Consider this: In three weeks, an asteroid will strike earth, ending all life on the planet. Everyone in the world has three weeks to live. What to do? I’d probably try to travel if I could, see Japan and Egypt and Vienna. Of course, time with loved ones would also be a priority, and watching every movie and reading every book I could. Lorene Scafaria’s characters in Seeking a Friend for the End of the World react to this news in a variety of ways: suicide, drugs, orgies, riots, relentless optimism, and the like. After his wife literally runs away from him, hypochondriac insurance agent Dodge (Steve Carrell) comes to the realization that his entire life has been meaningless.
It cannot be denied that Tim Burton’s career has petered out in the last decade, with a string of uninspired features that transmogrify known properties into predictable, insipid fantasies. That being said, I do stand by many of his earlier films, and I was happy to recently catch one of my favorites, Edward Scissorhands, a film I hadn’t seen in at least five years. Made between Batman and Batman Returns, it shows Burton at his height, his most imaginative and quixotic. Johnny Depp stars as the titular character, a scientist’s creation who has lived alone in an isolated castle for most of his existence, an incomplete construction with sharp knives in place of hands.
Wanting a night away from their super hot wives for some reason, blue-collar workers Steve Jackson (Sidney Poitier) and Wardell Franklin (Bill Cosby) decide to sneak out to a fancy, secret nightclub/casino. Unfortunately for them, the place is held up and their possessions are stolen, with Steve waking up the next morning to realize his purloined wallet held a winning lottery ticket. He and Wardell skulk around Chicago trying to find the robbers, falling into a dangerous criminal turf war in the process.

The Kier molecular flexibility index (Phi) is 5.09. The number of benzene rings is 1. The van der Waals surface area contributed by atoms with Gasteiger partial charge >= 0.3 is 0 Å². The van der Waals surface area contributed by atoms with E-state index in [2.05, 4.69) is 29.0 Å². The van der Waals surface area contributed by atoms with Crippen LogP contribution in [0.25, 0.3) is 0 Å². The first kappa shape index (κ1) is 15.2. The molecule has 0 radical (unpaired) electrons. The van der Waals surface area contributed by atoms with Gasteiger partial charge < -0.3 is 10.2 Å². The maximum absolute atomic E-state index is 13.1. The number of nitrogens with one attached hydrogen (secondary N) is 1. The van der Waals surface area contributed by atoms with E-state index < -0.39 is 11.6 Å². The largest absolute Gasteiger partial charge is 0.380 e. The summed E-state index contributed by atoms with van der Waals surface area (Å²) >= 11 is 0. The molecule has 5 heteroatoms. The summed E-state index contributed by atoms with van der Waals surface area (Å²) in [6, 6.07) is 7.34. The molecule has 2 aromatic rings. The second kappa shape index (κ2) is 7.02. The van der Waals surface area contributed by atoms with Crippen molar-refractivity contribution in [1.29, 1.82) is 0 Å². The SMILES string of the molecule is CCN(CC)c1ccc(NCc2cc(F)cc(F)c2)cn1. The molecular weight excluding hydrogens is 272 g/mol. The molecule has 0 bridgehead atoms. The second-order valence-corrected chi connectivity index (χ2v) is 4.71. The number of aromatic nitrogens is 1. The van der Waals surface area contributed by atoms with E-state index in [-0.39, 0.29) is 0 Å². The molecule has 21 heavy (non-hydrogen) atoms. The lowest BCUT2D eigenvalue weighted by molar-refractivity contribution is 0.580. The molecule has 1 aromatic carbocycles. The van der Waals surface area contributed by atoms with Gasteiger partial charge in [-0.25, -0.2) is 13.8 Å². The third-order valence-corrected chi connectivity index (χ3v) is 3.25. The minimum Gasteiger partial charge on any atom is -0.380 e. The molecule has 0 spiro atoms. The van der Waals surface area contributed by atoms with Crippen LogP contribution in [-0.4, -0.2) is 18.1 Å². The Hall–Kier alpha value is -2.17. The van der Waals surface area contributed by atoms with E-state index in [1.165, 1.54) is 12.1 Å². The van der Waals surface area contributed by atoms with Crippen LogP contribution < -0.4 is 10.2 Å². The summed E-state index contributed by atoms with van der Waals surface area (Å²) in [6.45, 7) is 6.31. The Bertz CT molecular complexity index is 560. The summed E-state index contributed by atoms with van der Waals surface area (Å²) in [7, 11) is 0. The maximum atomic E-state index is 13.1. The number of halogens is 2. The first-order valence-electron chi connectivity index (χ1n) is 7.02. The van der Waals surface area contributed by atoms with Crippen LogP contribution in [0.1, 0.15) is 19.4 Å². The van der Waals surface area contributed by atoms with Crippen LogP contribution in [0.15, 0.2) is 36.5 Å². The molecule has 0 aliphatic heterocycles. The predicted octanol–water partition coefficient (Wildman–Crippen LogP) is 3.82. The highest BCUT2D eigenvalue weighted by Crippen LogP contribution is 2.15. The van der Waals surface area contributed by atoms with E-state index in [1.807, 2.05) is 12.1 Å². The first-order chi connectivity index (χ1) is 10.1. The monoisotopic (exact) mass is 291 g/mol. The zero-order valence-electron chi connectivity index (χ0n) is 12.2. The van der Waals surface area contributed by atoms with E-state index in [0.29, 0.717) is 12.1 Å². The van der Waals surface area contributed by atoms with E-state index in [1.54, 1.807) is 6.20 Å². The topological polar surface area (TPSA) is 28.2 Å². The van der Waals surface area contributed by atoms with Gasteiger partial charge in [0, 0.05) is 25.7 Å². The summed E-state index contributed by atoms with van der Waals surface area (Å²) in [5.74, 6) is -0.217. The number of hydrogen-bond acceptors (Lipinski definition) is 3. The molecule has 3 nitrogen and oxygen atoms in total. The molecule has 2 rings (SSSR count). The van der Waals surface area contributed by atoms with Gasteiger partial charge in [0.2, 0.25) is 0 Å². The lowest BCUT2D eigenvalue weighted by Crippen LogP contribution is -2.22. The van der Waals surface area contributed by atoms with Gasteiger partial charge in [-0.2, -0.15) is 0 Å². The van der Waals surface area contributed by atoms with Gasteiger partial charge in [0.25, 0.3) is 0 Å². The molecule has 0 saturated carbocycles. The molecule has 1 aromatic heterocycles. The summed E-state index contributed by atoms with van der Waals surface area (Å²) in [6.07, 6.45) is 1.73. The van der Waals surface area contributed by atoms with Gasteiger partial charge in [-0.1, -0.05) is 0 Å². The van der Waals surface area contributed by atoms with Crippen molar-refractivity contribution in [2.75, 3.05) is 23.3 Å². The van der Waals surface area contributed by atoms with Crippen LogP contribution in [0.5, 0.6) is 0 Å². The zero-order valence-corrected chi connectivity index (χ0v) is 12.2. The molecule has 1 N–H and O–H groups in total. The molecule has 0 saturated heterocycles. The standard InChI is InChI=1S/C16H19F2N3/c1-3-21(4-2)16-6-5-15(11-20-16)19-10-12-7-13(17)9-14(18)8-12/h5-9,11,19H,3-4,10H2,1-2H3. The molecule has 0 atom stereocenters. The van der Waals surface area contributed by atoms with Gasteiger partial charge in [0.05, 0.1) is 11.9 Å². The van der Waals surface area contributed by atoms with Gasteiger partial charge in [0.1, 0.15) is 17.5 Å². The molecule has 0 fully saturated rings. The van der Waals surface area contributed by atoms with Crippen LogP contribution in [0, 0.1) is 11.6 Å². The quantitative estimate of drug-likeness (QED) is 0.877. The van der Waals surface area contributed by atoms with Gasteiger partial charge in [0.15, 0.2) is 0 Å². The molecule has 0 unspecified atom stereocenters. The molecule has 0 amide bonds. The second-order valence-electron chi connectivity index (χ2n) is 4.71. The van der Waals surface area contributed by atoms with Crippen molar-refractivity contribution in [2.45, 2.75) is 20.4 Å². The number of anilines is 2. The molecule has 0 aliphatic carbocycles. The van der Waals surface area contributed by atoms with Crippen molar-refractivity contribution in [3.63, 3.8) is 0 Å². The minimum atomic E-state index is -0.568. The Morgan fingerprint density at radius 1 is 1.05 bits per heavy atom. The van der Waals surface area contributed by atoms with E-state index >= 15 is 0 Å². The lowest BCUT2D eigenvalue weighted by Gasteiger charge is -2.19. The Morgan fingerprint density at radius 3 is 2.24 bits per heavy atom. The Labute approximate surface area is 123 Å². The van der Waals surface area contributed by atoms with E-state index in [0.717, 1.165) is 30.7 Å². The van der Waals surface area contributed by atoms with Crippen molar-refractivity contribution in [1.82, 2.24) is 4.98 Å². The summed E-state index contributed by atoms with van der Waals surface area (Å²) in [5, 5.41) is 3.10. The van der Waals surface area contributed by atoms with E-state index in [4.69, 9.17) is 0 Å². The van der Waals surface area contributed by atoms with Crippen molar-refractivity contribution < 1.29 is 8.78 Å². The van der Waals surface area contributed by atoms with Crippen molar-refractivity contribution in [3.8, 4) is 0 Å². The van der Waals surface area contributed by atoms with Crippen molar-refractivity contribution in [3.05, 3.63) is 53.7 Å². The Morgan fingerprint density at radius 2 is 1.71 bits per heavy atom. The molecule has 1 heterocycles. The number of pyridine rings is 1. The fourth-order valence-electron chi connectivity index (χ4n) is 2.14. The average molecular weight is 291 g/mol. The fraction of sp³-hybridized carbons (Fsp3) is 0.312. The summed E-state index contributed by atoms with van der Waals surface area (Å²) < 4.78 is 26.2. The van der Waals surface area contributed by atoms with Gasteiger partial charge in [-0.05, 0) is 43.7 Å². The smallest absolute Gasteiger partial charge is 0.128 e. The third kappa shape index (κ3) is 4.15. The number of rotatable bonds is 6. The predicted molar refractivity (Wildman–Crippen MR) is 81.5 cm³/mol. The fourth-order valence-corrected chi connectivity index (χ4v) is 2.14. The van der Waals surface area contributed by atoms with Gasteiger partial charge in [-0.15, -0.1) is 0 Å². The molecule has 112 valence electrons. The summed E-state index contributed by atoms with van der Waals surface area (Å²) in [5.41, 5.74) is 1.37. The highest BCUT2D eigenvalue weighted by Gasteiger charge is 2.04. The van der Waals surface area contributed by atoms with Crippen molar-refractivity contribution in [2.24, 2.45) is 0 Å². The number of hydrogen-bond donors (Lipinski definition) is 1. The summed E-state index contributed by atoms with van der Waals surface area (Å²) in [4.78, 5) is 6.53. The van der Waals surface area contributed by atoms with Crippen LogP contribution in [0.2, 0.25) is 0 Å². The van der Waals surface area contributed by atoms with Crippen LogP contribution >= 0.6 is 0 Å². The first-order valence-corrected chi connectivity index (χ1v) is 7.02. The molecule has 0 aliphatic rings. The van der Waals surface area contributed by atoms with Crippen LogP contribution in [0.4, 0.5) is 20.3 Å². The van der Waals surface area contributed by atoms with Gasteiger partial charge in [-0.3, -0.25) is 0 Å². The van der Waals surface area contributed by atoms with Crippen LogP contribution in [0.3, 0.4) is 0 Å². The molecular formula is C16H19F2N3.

Weirdly, I haven’t caught up with the Marx Brothers. I saw Duck Soup years ago, that one episode of I Love Lucy when I was a kid, and that’s about it. An unexpectedly free night and some Marx Brothers screenings at the Brattle lined up perfectly to make my first film of 2014: A Night at the Opera. A wacky musical farce, the film stars Groucho Marx as Otis B Driftwood, a fast-talking business manager who worms his way into the opera scene, making some enemies along the way. He teams up with theater agent Fiorello (Chico Marx) and stage assistant Tomasso (Harpo Marx) on a cruise from Italy to New York, all in a wild gamble to make down-on-his-luck singer Ricardo (Allan Jones) an opera star and reunite him with his love Rosa (Kitty Carlisle).
Loosely based on the real-life singing group (and written by the lead singer’s son), The Sapphires follows four musical Koori women- three sisters and their cousin- who tour Vietnam in 1968 to perform for American troops. They are accompanied by their drunken manager, Dave Lovelace (Chris O’Dowd), who is generally useless but seriously believes in their talent. While traveling the young women experience various ups and downs: the oldest, Gail (Deborah Mailman), fights to protect everyone else in an unfriendly environment; her sister Cynthia (Miranda Tapsell) embarks on an affair with a handsome soldier; Julie (Jessica Mauboy), the youngest, suddenly finds herself in the spotlight…